Richie's Picks: WILD BOY: THE REAL LIFE OF THE SAVAGE OF AVEYRON
Richie's Picks: WILD BOY: THE REAL LIFE OF THE SAVAGE OF AVEYRON by Mary Losure and Timothy Basil Ering, ill., Candlewick, March 2013, 176p., ISBN: 978-0-7636-5669-0
"But then they sent me away
To teach me how to be sensible
Logical, oh responsible, practical
And then they showed me a world
Where I could be so dependable"
-- Supertramp "The Logical Song"
"What was the wild boy thinking?
"He was content with simple things, Constans-Saint-Estève noticed. He would hold an acorn in his hand for the longest time, gazing at it as though the mere sight of it made him happy. Constans-Saint-Estève wrote that the boy had an 'air of satisfaction that nothing could trouble.'
"Nothing, that is, except being trapped inside the house."
In 1797, when it is estimated that he was then nine, the first reports circulated about a young, naked boy seen foraging in the forest. Over the following years, the wild boy was periodically captured, detained, fed, exhibited to townsfolk, and observed by armchair scientists before he would once again escape back into the forest. In WILD BOY: THE REAL LIFE OF THE SAVAGE OF AVEYRON, author Mary Losure repeatedly depicts the absence of humanity exhibited by so many of the young boy's various captors.
WILD BOY is an interesting read because it is a strange true story. We keep wondering whether someone will connect with the wild boy so as to provoke communications that will solve the mystery of where he came from. We keep wondering whether someone will connect with him to an extent that they ease up on treating him like a specimen. We keep wondering whether he will develop an identity like a normal teen or go on to develop any real relationships.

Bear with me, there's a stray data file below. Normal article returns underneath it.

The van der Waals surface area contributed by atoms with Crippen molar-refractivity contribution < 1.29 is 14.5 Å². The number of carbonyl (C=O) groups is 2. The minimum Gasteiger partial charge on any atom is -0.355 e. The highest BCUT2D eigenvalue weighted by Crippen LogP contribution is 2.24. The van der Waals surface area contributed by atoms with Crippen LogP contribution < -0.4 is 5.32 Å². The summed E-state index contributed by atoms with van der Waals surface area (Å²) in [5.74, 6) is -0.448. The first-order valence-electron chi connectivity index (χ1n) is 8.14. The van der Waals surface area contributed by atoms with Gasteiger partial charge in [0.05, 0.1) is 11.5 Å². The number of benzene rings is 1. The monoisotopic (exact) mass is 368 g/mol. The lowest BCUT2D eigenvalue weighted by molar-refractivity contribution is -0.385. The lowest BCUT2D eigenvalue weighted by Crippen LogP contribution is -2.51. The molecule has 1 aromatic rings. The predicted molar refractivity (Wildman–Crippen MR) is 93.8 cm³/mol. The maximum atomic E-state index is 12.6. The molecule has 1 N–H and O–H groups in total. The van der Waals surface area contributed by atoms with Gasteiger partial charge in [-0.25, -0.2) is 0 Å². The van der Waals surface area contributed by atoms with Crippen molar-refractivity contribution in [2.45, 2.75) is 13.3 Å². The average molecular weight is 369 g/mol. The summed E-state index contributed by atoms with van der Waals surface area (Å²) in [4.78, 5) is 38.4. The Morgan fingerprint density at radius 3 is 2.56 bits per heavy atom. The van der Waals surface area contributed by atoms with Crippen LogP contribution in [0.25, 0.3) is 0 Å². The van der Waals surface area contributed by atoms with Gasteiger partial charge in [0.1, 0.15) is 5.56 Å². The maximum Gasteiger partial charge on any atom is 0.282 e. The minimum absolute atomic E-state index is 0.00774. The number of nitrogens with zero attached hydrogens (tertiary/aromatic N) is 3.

It is also an interesting read because this is today's nonfiction where you have a story with a lot of pieces missing and an author who recognizes and points out these potholes rather than trying to fill in these holes with fiction or unverifiable information. And this is a really great thing because it adds to the sense of mystery while teaching readers that we don't know everything about everything. It will help young readers grasp the idea that we want to rely on verifiable information, not just rumor and innuendo.
"When a stormy wind blew, he still laughed out loud. He was still filled with joy and longing -- and sometimes sadness -- at the sight of a bright moon, a snow-covered field, a deep woods filled with light and shadow..."
Owing to that measure of wildness within, and that sense that no one ever really knows the me in me, this well-written mystery about the wild boy left me filled with both appreciation and sadness.
Richie Partington, MLIS
Richie's Picks http://richiespicks.com
Moderator http://groups.yahoo.com/group/middle_school_lit/ http://slisweb.sjsu.edu/people/faculty/partingtonr/partingtonr.php